Looking for healthy activities to do in Hong Kong? I strongly recommend climbing Victoria Peak at sunset. A fabulous way to orientate yourself with this magnificent city while also burning off some calories – I call it winning at travel.
To be honest, I fell in love with Hong Kong almost from the very first minute I stepped out of the metro station and into the thick wall of steamy humidity. Sure, I was sweaty and uncomfortable, but all of my senses were overloaded with colour, flavour and excitement. As I walked down the crowded street to my overpriced hotel I couldn’t help but marvel at the juxtaposition of traditional dried fish sellers underneath giant glass skyscrapers or the butcher hacking up roast duck in the street right outside a 7Eleven. I reached my hotel just in time as a giant earth shattering storm broke, downing out the sounds of the city, giving me a unique sense of isolation in such a crowded city.
Hong Kong is made up of several islands with the main one being aptly named – Hong Kong Island. It is a great neighbourhood/island/urban jungle to explore by foot, around every corner is something different and exciting – from wall gardens to underground bars, to markets and secret alleyways. The best way to see it all is just to trot around getting a little lost when you can. Despite its reputation it isn’t an over large city for a tourist, the areas that are of interest are fairly easy to get to. Due to the geography, most of the city sits on the edge of the island leaving the centre to the giant jutting peaks and the wilderness. Therefore, if you head downhill you will eventually reach the harbour, and if you go uphill you will eventually run out of civilisation and end up at Victoria Peak.
Victoria Peak is a massive tourist attraction, for good reason, the views are amazing… oh and it’s free! There are really only two ways to get up to Victoria Peak – the tram or…walk – I bet you can guess which one I recommend.
Why You should Climb and not Tram up to Victoria Peak
- Crowds – The tram does look romantic with its colonial red paint, gliding up through the rainforest, through the clouds to a peak barley insight, that is until you see how many other people are waiting to get on. The queues do move fast but my problem was with the sheer number of people waiting to get on. I don’t like being squeezed into a small tin object with a bunch of other people… I will leave that to the sardines.
- Cost – it’s an obvious reason for a backpacker, walking up saves you some serious money, as the tram isn’t cheap. Spend that money on some water and an ice cream when you reach the top.
- Exercise – while I am travelling I constantly look for great activities to stay fit while sight-seeing, and what could be more perfect than hiking up a hill? Seriously though, it is strenuous exercise but very much worth it. If you are anything like me then you will partake in a dumpling or two… especially if you check out Home’s cooking class, so walking several kilometres is just what you need in preparation for
- your next batch of dumplings.
- Escalators – one of my favourite things about Hong Kong is the outdoor escalators, you can get about a quarter of the way up to the midlevel’s using the world’s longest undercover outdoor escalator network. A lot of fun and is a great way to note a few places to come back and explore later.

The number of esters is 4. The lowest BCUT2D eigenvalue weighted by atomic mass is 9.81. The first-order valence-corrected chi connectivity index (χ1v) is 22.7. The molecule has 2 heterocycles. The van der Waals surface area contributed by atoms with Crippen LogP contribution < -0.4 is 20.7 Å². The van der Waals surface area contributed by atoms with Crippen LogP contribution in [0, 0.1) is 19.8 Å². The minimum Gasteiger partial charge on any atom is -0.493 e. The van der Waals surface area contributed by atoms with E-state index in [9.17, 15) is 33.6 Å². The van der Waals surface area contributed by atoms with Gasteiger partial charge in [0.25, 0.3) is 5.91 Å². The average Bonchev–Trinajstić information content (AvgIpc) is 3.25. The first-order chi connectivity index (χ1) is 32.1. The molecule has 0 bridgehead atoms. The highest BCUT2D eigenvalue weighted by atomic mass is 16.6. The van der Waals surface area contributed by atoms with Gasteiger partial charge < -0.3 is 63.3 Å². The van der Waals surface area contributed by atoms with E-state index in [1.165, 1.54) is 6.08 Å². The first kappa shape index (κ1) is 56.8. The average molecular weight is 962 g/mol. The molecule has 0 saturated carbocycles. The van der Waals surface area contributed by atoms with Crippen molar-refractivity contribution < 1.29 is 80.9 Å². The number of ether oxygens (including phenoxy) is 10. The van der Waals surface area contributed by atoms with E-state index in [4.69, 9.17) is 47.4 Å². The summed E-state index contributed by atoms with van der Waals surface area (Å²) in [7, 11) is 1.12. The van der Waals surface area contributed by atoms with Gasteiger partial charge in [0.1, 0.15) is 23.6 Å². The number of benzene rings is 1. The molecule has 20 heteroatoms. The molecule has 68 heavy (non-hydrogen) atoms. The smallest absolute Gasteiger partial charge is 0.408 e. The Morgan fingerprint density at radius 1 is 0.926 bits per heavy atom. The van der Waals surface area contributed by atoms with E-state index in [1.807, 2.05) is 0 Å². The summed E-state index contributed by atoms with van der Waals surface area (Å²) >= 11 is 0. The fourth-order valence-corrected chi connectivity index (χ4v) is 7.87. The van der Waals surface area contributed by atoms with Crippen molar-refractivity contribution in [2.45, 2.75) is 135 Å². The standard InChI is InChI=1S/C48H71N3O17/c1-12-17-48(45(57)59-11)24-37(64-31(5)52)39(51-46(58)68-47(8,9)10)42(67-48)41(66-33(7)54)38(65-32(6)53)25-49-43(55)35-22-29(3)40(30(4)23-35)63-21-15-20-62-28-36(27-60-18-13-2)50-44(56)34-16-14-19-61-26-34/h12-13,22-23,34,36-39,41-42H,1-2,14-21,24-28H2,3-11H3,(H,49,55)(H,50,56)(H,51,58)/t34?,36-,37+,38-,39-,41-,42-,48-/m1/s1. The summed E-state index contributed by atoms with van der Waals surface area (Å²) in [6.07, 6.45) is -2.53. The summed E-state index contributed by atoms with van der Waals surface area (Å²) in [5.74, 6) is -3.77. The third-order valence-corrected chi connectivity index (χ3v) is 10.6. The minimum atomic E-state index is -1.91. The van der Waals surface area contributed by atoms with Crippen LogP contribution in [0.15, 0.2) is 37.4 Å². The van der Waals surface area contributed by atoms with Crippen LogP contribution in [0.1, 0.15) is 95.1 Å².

- The View – now obviously the view from the top is amazing, but the views you see as you stop to catch your breath on the way up are also pretty spectacular. Watching the view develop and emerge through the trees as you get higher is like unwrapping a Christmas present really slowly.
Somethings to Note Before you Climb Victoria Peak
- The Humidity – I mentioned the humidity right? How it sticks to you like warm soup… how you sweat even walking slowly on flat ground, leaving a trail of sweat behind you like a slug. I am sure I mentioned the humidity…
- Change of Clothes – If you are planning on spending the money you saved by not catching the tram by doing a sunset dinner at one of the somewhat reasonably (by Hong Kong standards) restaurants, pack a change of clothes. If you walked up you will be dripping… not joking or exaggerating… with sweat. A change of clothes is a nice way to freshen up somewhat for dinner, and then you won’t stand out like a sore thumb against all of the beautifully dressed people who took the tram up.
- Water – on the theme of humidity, take water, lots of water.
- Darkness – I walked up in the late afternoon to watch the sunset, had a nice dinner and then came down in the dark. There were street lamps so overall it wasn’t too hard in the darkness, in a couple of places I pulled out my phone torch, but more because I am a wuss than because I needed it. However, I wouldn’t recommend doing it late in night alone, it is still wilderness, be safe! You can always catch teh tram back down if you prefer not walking down in the dark
At the Top of Victoria Peak
- Hydrate – there are a few carts and small grocer style shops that sell water for cheap, go there instead of one of the bars.
- Variety of Views – A lot of people get up the top, stake out a spot and then don’t move. Definitely walk around the peak and see the view from all angles. Not just over the main city and the island, but go to the other side and look down on Aberdeen.
- Grab a bite to eat – there are a number of restaurants with balconies for you to view the sunset while grabbing a bite to eat. Get in early and set up your spot as come sunset these places are packed out.
If you are heading to Hong Kong, I strongly recommend climbing and not tramming up to Victoria Peak. However if you are going in the warmer months – remember the humidity!!
Pingback: A Day in Hong Kong: How to get around Hong Kong - The Lite Backpacker